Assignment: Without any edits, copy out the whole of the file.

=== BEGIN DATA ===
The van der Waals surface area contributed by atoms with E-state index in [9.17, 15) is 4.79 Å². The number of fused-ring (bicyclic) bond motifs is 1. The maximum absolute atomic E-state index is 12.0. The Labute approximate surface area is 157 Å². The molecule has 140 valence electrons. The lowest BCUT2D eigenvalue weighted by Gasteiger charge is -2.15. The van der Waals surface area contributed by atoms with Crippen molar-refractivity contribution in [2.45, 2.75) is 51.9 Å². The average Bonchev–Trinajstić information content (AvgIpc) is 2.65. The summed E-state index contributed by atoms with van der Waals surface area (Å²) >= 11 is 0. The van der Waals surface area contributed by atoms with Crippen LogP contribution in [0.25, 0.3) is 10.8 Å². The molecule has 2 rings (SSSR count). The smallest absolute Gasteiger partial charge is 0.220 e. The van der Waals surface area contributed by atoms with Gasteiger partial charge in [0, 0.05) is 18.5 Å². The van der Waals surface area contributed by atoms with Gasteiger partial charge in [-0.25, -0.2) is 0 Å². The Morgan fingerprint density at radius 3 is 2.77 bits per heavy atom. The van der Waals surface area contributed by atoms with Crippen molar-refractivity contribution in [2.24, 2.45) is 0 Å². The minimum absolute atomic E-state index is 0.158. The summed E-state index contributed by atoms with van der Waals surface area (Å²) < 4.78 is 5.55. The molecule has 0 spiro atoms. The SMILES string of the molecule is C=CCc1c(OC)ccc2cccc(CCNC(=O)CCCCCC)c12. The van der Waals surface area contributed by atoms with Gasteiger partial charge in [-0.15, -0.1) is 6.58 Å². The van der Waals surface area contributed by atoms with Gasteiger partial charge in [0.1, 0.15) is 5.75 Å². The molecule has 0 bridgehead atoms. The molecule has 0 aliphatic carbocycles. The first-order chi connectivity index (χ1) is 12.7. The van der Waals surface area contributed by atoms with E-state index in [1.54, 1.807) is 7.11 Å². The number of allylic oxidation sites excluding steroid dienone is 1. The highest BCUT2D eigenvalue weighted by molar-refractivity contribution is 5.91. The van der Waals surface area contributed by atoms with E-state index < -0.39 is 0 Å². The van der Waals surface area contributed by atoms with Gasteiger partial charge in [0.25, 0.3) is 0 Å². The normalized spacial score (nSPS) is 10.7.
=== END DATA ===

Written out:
The van der Waals surface area contributed by atoms with E-state index in [9.17, 15) is 4.79 Å². The number of fused-ring (bicyclic) bond motifs is 1. The maximum absolute atomic E-state index is 12.0. The Labute approximate surface area is 157 Å². The molecule has 140 valence electrons. The lowest BCUT2D eigenvalue weighted by Gasteiger charge is -2.15. The van der Waals surface area contributed by atoms with Crippen molar-refractivity contribution in [2.45, 2.75) is 51.9 Å². The average Bonchev–Trinajstić information content (AvgIpc) is 2.65. The summed E-state index contributed by atoms with van der Waals surface area (Å²) >= 11 is 0. The van der Waals surface area contributed by atoms with Crippen LogP contribution in [0.25, 0.3) is 10.8 Å². The molecule has 2 rings (SSSR count). The smallest absolute Gasteiger partial charge is 0.220 e. The van der Waals surface area contributed by atoms with Gasteiger partial charge in [0, 0.05) is 18.5 Å². The van der Waals surface area contributed by atoms with Gasteiger partial charge in [-0.25, -0.2) is 0 Å². The Morgan fingerprint density at radius 3 is 2.77 bits per heavy atom. The van der Waals surface area contributed by atoms with Crippen molar-refractivity contribution in [2.24, 2.45) is 0 Å². The minimum absolute atomic E-state index is 0.158. The summed E-state index contributed by atoms with van der Waals surface area (Å²) < 4.78 is 5.55. The molecule has 0 spiro atoms. The SMILES string of the molecule is C=CCc1c(OC)ccc2cccc(CCNC(=O)CCCCCC)c12. The van der Waals surface area contributed by atoms with Gasteiger partial charge in [-0.15, -0.1) is 6.58 Å². The van der Waals surface area contributed by atoms with Gasteiger partial charge in [0.1, 0.15) is 5.75 Å². The molecule has 0 bridgehead atoms. The molecule has 0 aliphatic carbocycles. The first-order chi connectivity index (χ1) is 12.7. The van der Waals surface area contributed by atoms with E-state index in [1.54, 1.807) is 7.11 Å². The number of allylic oxidation sites excluding steroid dienone is 1. The highest BCUT2D eigenvalue weighted by molar-refractivity contribution is 5.91. The van der Waals surface area contributed by atoms with E-state index < -0.39 is 0 Å². The van der Waals surface area contributed by atoms with Gasteiger partial charge in [0.25, 0.3) is 0 Å². The normalized spacial score (nSPS) is 10.7.